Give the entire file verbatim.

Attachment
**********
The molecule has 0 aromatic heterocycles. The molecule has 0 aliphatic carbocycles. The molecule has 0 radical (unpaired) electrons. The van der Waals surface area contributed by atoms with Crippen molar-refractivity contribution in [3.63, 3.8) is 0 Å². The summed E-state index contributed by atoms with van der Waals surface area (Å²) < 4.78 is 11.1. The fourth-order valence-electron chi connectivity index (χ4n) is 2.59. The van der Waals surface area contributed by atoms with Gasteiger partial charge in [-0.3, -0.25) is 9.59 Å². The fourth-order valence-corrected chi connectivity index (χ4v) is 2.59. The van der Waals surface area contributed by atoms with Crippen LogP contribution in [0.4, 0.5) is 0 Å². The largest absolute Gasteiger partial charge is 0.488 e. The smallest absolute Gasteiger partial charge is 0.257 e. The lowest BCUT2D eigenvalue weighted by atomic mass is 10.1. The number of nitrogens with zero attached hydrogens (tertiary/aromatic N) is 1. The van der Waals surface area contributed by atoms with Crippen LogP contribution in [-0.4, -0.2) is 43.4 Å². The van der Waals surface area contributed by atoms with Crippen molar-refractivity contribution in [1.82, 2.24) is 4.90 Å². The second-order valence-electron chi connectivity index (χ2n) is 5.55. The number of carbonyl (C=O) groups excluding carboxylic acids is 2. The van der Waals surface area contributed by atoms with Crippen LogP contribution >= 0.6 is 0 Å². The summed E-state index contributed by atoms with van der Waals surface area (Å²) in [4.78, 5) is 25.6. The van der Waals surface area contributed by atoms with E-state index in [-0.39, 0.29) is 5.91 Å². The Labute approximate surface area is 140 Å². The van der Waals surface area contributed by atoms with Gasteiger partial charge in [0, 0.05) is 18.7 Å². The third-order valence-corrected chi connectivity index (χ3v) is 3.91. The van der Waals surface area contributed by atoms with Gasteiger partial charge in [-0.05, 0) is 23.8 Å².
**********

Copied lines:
The molecule has 0 aromatic heterocycles. The molecule has 0 aliphatic carbocycles. The molecule has 0 radical (unpaired) electrons. The van der Waals surface area contributed by atoms with Crippen molar-refractivity contribution in [3.63, 3.8) is 0 Å². The summed E-state index contributed by atoms with van der Waals surface area (Å²) < 4.78 is 11.1. The fourth-order valence-electron chi connectivity index (χ4n) is 2.59. The van der Waals surface area contributed by atoms with Gasteiger partial charge in [-0.3, -0.25) is 9.59 Å². The fourth-order valence-corrected chi connectivity index (χ4v) is 2.59. The van der Waals surface area contributed by atoms with Crippen LogP contribution in [0.4, 0.5) is 0 Å². The largest absolute Gasteiger partial charge is 0.488 e. The smallest absolute Gasteiger partial charge is 0.257 e. The lowest BCUT2D eigenvalue weighted by atomic mass is 10.1. The number of nitrogens with zero attached hydrogens (tertiary/aromatic N) is 1. The van der Waals surface area contributed by atoms with Crippen LogP contribution in [-0.4, -0.2) is 43.4 Å². The van der Waals surface area contributed by atoms with Crippen molar-refractivity contribution in [1.82, 2.24) is 4.90 Å². The second-order valence-electron chi connectivity index (χ2n) is 5.55. The number of carbonyl (C=O) groups excluding carboxylic acids is 2. The van der Waals surface area contributed by atoms with Crippen LogP contribution >= 0.6 is 0 Å². The summed E-state index contributed by atoms with van der Waals surface area (Å²) in [4.78, 5) is 25.6. The van der Waals surface area contributed by atoms with E-state index in [-0.39, 0.29) is 5.91 Å². The Labute approximate surface area is 140 Å². The van der Waals surface area contributed by atoms with Gasteiger partial charge in [0, 0.05) is 18.7 Å². The third-order valence-corrected chi connectivity index (χ3v) is 3.91. The van der Waals surface area contributed by atoms with Gasteiger partial charge in [-0.05, 0) is 23.8 Å².